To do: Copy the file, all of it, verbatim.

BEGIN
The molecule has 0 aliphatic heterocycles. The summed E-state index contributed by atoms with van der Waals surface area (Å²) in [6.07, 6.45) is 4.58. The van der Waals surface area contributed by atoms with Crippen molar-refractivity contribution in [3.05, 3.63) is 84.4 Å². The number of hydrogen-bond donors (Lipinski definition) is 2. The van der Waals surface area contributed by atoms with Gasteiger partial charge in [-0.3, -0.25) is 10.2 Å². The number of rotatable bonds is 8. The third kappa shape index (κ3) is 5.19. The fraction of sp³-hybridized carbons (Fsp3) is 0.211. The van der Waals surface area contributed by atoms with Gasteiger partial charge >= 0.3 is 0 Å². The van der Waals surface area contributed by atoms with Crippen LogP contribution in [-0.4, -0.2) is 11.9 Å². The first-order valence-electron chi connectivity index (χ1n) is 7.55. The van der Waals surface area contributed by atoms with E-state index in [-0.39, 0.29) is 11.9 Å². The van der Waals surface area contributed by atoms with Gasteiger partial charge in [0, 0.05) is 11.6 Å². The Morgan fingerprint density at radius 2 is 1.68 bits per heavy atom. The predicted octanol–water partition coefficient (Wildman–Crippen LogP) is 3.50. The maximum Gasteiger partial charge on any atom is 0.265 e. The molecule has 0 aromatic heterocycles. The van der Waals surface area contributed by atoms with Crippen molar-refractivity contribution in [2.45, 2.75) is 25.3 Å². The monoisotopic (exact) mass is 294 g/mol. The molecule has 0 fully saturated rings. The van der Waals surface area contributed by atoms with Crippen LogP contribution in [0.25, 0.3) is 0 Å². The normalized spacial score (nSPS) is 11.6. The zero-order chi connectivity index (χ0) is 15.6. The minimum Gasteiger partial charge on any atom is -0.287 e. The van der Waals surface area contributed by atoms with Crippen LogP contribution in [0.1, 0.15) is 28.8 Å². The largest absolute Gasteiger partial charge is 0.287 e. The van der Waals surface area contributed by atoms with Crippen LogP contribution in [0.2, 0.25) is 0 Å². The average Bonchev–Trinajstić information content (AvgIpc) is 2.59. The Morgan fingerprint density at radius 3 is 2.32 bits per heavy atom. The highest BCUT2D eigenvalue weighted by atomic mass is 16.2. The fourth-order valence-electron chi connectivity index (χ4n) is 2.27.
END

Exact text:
The molecule has 0 aliphatic heterocycles. The summed E-state index contributed by atoms with van der Waals surface area (Å²) in [6.07, 6.45) is 4.58. The van der Waals surface area contributed by atoms with Crippen molar-refractivity contribution in [3.05, 3.63) is 84.4 Å². The number of hydrogen-bond donors (Lipinski definition) is 2. The van der Waals surface area contributed by atoms with Gasteiger partial charge in [-0.3, -0.25) is 10.2 Å². The number of rotatable bonds is 8. The third kappa shape index (κ3) is 5.19. The fraction of sp³-hybridized carbons (Fsp3) is 0.211. The van der Waals surface area contributed by atoms with Gasteiger partial charge >= 0.3 is 0 Å². The van der Waals surface area contributed by atoms with Crippen LogP contribution in [-0.4, -0.2) is 11.9 Å². The first-order valence-electron chi connectivity index (χ1n) is 7.55. The van der Waals surface area contributed by atoms with E-state index in [-0.39, 0.29) is 11.9 Å². The van der Waals surface area contributed by atoms with Gasteiger partial charge in [0, 0.05) is 11.6 Å². The Morgan fingerprint density at radius 2 is 1.68 bits per heavy atom. The predicted octanol–water partition coefficient (Wildman–Crippen LogP) is 3.50. The maximum Gasteiger partial charge on any atom is 0.265 e. The molecule has 0 aromatic heterocycles. The van der Waals surface area contributed by atoms with Crippen molar-refractivity contribution in [2.45, 2.75) is 25.3 Å². The monoisotopic (exact) mass is 294 g/mol. The molecule has 0 fully saturated rings. The van der Waals surface area contributed by atoms with Crippen LogP contribution in [0.25, 0.3) is 0 Å². The normalized spacial score (nSPS) is 11.6. The zero-order chi connectivity index (χ0) is 15.6. The minimum Gasteiger partial charge on any atom is -0.287 e. The van der Waals surface area contributed by atoms with Crippen LogP contribution in [0.1, 0.15) is 28.8 Å². The largest absolute Gasteiger partial charge is 0.287 e. The van der Waals surface area contributed by atoms with Crippen LogP contribution in [0.2, 0.25) is 0 Å². The average Bonchev–Trinajstić information content (AvgIpc) is 2.59. The Morgan fingerprint density at radius 3 is 2.32 bits per heavy atom. The highest BCUT2D eigenvalue weighted by atomic mass is 16.2. The fourth-order valence-electron chi connectivity index (χ4n) is 2.27.